By Seamus Heaney
New York: The Noonday Press, Farrar, Straus and Giroux, 1996
ISBN # 0-374-52511-0
81 pages

Comments by Bob Corbett
July 2012

Seamus Heaney has a marvelous ability to go back many years in memory and catch the essence of everyday experiences. He reveals the feelings and how they linger in his heart, and he very often then uses those experiences to make an analogous point to some larger lesson in life.

However, the poems seem mainly to be about language and sounds. I came away from the book with images of jazz musicians. They often take a very familiar tune, play it fairly straight for a few moments, then begin to go off on this or that riff which twists and turns, tries new sounds, combinations and ideas onto the familiar melody. With words Heaney takes these everyday scenes and tries to paint fairly abstract shapes and feelings with the original scene.

Fortunately I have a few more Heaney volumes awaiting me on my shelves, but I will wait a bit, going back in mind and in text to savor some of these wonderful poems.

A few comments along the way of reading:

The first two poems were in some ways a bit beyond me. The first, The Rain Stick was about an item, a rain stick that I had never heard of. I’ve since read of them and am even more delighted with the poem, especially loving the lines:

“And diminuendo runs through all its scales
Like a gutter stopping trickling.”

The second poem was about a potter working in his studio. While I at least know what a potter is, I’ve never known one nor watched one, so I am quite unaware of that art.

In both cases Heaney’s musical and magical language allowed me to enjoy the poems very much, even though I didn’t know the full sense of them.

In his poem “Liberation” I was finally on some common ground of knowledge, but even here I was touched by his use of the post-war recovery to be a symbol of all such difficult renewals.

Another early poem, “Mint” was an analogy – many of the poems were – comparing a discovery of a delightful growth of mist in an otherwise run-down and seemingly useless plot of land with his optimistic ability to see hidden value in little things, even despised things.

“Sofa” underlines the theme of the old family sofa and all the positive memories it produced in him. It was such a sentimental poem it brought to mind the old Kitty Kallen song, “Little Things Mean A Lot.”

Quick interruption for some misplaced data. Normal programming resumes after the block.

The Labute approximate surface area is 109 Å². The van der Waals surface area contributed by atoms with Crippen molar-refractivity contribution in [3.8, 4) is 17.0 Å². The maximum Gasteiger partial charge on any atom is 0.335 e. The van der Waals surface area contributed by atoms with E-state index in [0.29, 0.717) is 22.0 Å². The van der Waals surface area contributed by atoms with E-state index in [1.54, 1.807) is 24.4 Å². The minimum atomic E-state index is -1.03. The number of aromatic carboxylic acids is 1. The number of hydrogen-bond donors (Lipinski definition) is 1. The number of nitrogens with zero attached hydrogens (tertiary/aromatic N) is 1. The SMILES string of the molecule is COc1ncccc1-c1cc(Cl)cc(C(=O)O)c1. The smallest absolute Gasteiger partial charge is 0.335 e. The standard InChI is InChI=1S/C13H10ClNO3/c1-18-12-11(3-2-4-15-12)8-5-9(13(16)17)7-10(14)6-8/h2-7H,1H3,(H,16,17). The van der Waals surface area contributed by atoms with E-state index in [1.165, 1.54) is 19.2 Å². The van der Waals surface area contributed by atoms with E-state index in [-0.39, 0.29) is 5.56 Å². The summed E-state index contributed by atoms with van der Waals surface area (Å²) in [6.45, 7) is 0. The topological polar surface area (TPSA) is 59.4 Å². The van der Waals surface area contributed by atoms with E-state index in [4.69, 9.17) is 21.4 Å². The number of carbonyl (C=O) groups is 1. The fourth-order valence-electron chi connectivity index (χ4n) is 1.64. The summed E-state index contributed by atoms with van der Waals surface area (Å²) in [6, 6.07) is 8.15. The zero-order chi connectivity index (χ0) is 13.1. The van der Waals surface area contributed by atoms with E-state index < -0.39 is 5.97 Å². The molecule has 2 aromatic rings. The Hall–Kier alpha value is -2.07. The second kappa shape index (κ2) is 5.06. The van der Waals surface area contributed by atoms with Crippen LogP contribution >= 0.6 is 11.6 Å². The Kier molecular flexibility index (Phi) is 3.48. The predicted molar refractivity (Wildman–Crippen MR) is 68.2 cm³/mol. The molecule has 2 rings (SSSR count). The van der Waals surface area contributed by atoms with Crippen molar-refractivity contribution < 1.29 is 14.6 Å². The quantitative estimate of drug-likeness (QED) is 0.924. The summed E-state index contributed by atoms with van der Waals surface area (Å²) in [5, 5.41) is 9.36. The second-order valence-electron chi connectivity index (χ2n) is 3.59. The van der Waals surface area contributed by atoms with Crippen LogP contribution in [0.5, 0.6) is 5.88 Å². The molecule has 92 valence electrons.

But not all is sweetness and light. Heaney writes pointedly of a brother killed in the Irish struggles and morns his loss, yet at the same time admiring another brother who carries on in life.

In “Weighing In” we read:

“And this is all the good tidings amount to:
This principle of bearing, bearing up
And bearing out, just having to

Balance the intolerable in others
Against our own having to abide
Whatever we settled for and settled into

Against our better judgment. Passive
Suffering makes the world go round.
Peace on earth, men of good will, All that

Holds good only as long as the balance holds,
The scales ride-steady and the angels’ strain
Prolongs itself at an unearthly pitch.”

His point here is not to turn the other cheek, but always to weigh in, no matter how.

Heaney does a good deal of translating and the first work of his I’ve commented on was his translation of Beowulf. In this volume it seems that he actually just translates the poems of others not writing in English, but who seem to write in the mode and style of Heaney. I’m not sure I have that right, or if he is using their poems to write a riff of his own. In any case, one of those was so touching to me that I will cite it in full:

(from the Romanian of Marvin Sorescu)

The first words got polluted
Like river water in the morning
Flowering with the dirt
Of blurbs and the front pages,
My only drink is meaning from the deep brain,
What the birds and the grass and the stones drink,
Let everything flow
Up to the four elements,
Up to water and earth and fire and air.

Bob Corbett


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Bob Corbett